"Frankenstein Conquers the World" (or "Frankenstein vs. Baragon") is a wonderful Japanese-American kaiju movie presented here by Tokyo Shock in a beautiful package. The package contains two discs and three versions of the movie, one primarily a Japanese release, one primarily for American audiences, and one for International audiences (which seems to be the Japanese version with the alternate giant octopus ending). Note that there are other versions out there, but three versions are plenty for me. The set has numerous extras including deleted scenes, extra footage, previews, still photos (of lobby cards, advertising materials, etc.), and a wonderful commentary by Sadamasa Arikawa, the chief cameraman and director of special effects (who appears over the International version).
The short version of the plot is that the Germans realize defeat is imminent in World War Two, so they give the heart of Frankenstein's monster, which cannot be killed, to their ally, Japan, for secret military purposes. Unfortunately, the experiments get underway in Hiroshima early in the morning of August 6, 1945, just as a B-29 drops an atomic bomb on the city. Fast forward fifteen years and a mysterious mute waif who eats dogs starts terrorizing the community, while nearly simultaneously Baragon appears destroying some oil fields. Clearly the film is headed for a conflict of epic proportions, and over the remainder of the movie Frankenstein grows enormously, tangling with Baragon in amusing fight scenes. Depending on which version you watch, a third kaiju, in this case an enormous octopus, wanders through the forest to join the fight as well.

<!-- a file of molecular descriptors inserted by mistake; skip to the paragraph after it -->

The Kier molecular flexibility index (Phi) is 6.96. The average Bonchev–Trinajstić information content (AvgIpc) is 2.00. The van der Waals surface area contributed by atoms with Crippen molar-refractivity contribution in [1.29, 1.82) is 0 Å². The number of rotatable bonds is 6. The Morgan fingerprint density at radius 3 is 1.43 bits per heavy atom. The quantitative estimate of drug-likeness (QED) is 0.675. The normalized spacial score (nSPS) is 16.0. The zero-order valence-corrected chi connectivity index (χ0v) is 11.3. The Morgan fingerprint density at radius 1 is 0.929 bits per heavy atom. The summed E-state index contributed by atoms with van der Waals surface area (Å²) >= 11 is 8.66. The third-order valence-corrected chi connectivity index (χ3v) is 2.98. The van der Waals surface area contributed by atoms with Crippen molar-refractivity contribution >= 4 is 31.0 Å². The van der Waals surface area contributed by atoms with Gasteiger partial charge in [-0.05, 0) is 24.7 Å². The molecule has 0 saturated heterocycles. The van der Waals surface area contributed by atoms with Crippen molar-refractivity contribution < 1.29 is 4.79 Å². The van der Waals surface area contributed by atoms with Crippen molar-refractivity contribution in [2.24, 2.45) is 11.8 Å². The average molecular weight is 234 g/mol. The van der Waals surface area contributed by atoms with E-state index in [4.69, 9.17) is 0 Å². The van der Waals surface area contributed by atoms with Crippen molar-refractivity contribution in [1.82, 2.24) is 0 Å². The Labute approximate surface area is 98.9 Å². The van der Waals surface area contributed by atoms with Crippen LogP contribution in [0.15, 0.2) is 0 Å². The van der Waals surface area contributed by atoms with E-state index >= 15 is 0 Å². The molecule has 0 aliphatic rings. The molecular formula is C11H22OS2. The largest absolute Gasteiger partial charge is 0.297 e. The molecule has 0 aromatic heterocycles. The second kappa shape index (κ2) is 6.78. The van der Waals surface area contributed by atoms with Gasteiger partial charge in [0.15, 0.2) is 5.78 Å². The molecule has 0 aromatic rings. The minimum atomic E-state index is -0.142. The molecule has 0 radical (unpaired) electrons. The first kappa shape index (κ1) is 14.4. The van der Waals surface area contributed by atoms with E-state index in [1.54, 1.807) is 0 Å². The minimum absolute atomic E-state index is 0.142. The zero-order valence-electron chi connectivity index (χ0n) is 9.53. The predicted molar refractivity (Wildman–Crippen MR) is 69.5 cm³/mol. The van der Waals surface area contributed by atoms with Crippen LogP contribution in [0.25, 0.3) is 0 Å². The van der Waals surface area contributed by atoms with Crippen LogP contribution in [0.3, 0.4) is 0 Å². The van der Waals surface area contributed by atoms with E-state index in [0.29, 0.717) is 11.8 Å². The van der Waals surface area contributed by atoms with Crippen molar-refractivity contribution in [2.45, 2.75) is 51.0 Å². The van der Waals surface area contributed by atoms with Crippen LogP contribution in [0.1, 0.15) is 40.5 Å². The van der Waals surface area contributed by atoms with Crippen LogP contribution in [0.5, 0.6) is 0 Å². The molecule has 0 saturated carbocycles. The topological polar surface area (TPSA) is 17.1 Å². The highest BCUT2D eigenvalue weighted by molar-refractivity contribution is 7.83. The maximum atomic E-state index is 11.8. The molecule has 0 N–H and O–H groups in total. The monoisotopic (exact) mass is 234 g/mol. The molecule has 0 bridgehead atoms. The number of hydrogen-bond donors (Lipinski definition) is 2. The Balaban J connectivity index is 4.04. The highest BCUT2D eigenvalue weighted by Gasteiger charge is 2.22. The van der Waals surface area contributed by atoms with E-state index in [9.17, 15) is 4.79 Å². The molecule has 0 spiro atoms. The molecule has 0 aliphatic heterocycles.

This is a very entertaining film on a lot of levels, but mostly in a fun man-in-a-rubber suit (or lots of makeup) takes on all contenders way. The film is the first Japanese-American kaiju joint venture, and features Nick Adams as a scientist in the lead role. The supporting cast are largely Toho regulars, and the acting is above par for the genre.
For me the single most enjoyable feature of this package is the commentary with Sadamasa Arikawa, who is very informative and entertaining. He reveals many techniques of technical filmmaking and discusses working on kaiju films (and especially provides insight on director Ishir˘ Honda). He addresses editorial differences between the versions and attempts to explain (with marginal success) the giant octopus issue. He is also to be commended, as the lighting and special effects on this film, while not totally perfect by today's standards, are excellent for the time.
I highly recommend this set to fans of kaiju, and to people who just want to watch a great and unusual Japanese sci-fi picture from the 1960's.